Kenya fertility rate drops

November 4, 2009 12:00 am

, NAIROBI, Kenya, Nov 4- Kenya has recorded the lowest fertility rate ever at 4.6 births per woman compared to the highest (8.1) in 1978, according to the just released 2008-09 demographic health survey. 

The survey which was launched on Wednesday was based on 9,936 households comprising 6,650 rural households and 3,286 urban households and indicated that the current fertility rate had declined from 4.9 births per woman in 2003.

Principal Economist at the Kenya National Bureau of Statistics (KNBS) Christopher Omolo said Kenya’s health system had improved significantly with the report showing a decline in infant mortality at 52 down from 77 and a decline of deaths in children under five from 115 to 74 per 1,000 live births.

“Infant mortality – which is death before the first birthday – has decreased by 42 percent while child mortality (death between the first and fifth birthday) declined by 36 percent. This is quite an achievement and we are on the right track,” he said.  

The report also pointed out that 99 percent of children below six months were breastfed with the proportion declining with age. It revealed that supplementation of breast milk started early with 60 percent of children aged four to five months being given complementary foods.

It read in part: “Exclusive breastfeeding is not common as only 32 percent of children below six months are fed on breast milk only. Most are given plain water or other milk as supplements.”

Mr Omolo further held that breast feeding and the introduction of supplements at the right time were crucial to the health of children especially under the age of two, adding that exclusive breastfeeding should be done up to the age of six months.

“We could do better when it comes to breast feeding. 36 percent of mothers breastfeed and provide complementary foods and only one percent of mothers don’t breast feed. However we should increase the breast feeding period,” he said.
He also said that the percentage of births occurring in health facilities had increased from 40 percent in 2003 (when the survey was last conducted) to 43 percent in the just concluded survey. He also said antenatal care had increased.

“Antenatal care from a health professional dropped from 92 percent in 1998 to 88 percent in 2003. It has now improved to 92 percent and the number of deliveries in health facilities has also increased,” he said.

Mr Omolo said there had been an upward trend in the intake of contraceptives since 1978 where only seven percent of women used the family planning tools.

“46 percent of currently married women use some form of contraceptive. Modern ones are most common at 39 percent while traditional ones stand at six percent. Injectibles are the most common modern method while periodic abstinence is the most popular traditional method,” he explained.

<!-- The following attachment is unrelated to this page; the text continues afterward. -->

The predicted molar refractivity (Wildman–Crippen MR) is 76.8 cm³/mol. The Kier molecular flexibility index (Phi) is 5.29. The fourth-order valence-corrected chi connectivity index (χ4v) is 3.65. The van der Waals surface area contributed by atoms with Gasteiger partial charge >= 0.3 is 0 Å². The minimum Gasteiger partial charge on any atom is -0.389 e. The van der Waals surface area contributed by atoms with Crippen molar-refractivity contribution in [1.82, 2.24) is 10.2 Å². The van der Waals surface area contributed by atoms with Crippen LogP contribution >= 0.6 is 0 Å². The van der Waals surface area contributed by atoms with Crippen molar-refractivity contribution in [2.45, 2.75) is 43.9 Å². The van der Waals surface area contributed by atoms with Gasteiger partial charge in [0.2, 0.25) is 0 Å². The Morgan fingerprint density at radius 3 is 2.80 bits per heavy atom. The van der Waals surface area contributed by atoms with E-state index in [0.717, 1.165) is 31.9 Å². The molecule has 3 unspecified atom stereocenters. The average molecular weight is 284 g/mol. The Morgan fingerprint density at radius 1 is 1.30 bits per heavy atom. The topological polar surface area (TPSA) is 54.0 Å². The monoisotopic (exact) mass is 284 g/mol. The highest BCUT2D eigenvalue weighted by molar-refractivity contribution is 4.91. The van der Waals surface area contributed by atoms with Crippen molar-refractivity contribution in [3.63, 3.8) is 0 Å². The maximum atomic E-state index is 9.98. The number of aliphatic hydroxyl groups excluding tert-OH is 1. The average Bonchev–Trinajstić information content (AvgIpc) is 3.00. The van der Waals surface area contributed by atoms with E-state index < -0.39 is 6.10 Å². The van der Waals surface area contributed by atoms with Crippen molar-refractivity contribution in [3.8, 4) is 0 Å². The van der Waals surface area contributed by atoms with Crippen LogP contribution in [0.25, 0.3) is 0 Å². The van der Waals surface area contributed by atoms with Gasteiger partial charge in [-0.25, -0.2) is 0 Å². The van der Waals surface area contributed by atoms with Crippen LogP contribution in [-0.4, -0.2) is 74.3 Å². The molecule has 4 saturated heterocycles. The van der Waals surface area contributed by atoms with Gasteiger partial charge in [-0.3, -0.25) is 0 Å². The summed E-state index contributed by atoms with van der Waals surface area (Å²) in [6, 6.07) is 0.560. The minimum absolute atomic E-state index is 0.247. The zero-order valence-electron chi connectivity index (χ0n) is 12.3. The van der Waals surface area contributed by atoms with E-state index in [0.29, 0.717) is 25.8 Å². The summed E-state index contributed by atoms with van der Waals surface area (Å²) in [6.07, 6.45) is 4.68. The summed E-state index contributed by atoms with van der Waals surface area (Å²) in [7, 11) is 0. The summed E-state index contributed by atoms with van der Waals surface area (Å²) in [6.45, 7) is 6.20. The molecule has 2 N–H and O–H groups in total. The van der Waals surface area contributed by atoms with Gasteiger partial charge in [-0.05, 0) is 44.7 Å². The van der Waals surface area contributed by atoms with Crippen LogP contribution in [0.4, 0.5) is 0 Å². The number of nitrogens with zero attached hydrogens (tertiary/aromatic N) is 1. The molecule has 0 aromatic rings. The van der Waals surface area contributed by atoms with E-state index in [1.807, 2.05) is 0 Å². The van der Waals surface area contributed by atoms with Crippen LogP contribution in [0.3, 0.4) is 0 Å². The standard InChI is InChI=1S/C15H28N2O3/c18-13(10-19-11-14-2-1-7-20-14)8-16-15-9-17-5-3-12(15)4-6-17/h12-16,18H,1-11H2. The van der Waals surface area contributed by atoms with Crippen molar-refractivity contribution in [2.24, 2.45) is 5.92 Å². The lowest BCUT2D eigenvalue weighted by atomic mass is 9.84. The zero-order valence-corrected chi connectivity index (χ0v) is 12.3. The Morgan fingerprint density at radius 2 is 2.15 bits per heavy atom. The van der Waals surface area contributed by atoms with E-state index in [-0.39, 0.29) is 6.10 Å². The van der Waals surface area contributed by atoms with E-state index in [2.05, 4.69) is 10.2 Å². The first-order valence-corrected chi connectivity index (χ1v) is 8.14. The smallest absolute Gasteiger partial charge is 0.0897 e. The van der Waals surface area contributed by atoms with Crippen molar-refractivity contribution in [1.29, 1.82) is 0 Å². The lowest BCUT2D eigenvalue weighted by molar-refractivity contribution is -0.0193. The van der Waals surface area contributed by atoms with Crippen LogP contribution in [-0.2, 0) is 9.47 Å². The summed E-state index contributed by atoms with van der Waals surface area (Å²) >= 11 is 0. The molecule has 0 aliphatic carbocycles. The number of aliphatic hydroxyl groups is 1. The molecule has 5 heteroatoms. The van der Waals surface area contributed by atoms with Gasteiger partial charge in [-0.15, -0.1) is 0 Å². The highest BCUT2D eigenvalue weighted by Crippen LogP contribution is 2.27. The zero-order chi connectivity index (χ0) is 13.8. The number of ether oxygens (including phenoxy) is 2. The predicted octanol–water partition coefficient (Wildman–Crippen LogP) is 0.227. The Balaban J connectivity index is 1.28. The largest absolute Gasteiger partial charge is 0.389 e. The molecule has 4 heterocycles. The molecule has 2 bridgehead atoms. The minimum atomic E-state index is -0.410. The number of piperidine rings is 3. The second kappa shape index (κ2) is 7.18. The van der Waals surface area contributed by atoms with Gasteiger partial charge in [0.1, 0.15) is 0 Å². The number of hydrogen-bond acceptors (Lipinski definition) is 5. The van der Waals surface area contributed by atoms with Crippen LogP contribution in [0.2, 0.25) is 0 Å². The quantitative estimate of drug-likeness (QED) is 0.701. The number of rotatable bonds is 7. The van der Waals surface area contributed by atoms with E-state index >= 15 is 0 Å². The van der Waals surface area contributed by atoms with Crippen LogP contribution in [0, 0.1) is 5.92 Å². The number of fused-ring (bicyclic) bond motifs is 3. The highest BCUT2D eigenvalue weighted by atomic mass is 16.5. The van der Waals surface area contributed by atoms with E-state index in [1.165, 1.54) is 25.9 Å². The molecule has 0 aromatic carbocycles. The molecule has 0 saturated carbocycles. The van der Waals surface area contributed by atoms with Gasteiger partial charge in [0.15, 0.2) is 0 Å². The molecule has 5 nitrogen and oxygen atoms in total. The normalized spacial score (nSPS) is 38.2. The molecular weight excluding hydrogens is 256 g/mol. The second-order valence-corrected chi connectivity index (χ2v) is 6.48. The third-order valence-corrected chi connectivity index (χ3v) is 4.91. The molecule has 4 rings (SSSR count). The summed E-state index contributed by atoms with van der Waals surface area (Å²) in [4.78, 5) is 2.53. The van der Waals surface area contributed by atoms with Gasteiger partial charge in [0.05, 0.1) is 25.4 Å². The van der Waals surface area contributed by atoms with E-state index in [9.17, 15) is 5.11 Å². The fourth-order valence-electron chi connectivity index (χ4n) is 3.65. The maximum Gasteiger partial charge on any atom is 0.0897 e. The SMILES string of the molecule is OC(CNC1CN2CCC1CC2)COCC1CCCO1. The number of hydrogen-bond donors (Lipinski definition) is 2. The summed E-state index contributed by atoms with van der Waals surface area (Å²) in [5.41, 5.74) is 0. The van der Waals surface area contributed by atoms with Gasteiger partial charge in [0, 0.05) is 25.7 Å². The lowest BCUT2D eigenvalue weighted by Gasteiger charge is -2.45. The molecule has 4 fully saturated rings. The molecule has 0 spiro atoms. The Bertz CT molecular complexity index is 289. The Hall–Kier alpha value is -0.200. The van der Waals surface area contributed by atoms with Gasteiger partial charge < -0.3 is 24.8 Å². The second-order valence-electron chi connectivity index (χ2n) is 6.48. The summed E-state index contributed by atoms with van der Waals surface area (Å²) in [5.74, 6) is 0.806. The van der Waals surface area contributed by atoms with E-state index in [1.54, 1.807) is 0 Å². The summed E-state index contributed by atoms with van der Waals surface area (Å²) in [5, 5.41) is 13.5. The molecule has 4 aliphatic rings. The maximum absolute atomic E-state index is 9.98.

He also stated that contraceptive prevalence peaked among married women in the 30-34 age group and was lowest among women aged 15-19. The report also showed that a higher percentage of urban women used contraceptives compared to their rural counterparts.

“53 percent of urban women compared to 43 percent of those in rural areas use contraceptives. Married women in central province continue to have the highest contraceptive prevalence at 67 percent, followed by Nairobi at 55 and Eastern province with 52 percent. The lowest level of family planning use was recorded in North Eastern at four percent,” he explained.

Present at the launch of the report was Assistant Minister for Planning, National Development and Vision 2030 Alfred Khang’ati who stated the data would go a long way towards planning and facilitating the country’s Vision 2030.

“It is very important that you put this information to use. You don’t just spend time, money and effort putting the information together and then you don’t put it to necessary use. I want to underscore the importance of data in planning and in our desire to take our country to the next level,” he held.

He added that Kenya had been unable to manage its resources because it lacked proper information further emphasising the importance of data. He also called on the government to invest in maternal health care.

“We cannot expect our children to perform well in school if they do not get good health care. This starts from conception to birth and goes on. Women’s health is therefore very important,” he stated.

Director General of KNBS Anthony Kilele said the report provided representative data that would assist plan proper health care for Kenyans adding that it would be used to gauge and project future trends.

Some of the partners that helped KNBS gather and analyze the data included USAID who gave US$3.1 million and UNICEF who donated $500,000 for technical and support for the North Eastern blocks. Others include National AIDS Control Council, United Nations Population Fund and the National AIDS/STD Control Programme.

Other variances that were used were malaria, domestic violence, HIV/AIDS and sexual behavior. However their data could not be immediately available.


Latest Articles

Most Viewed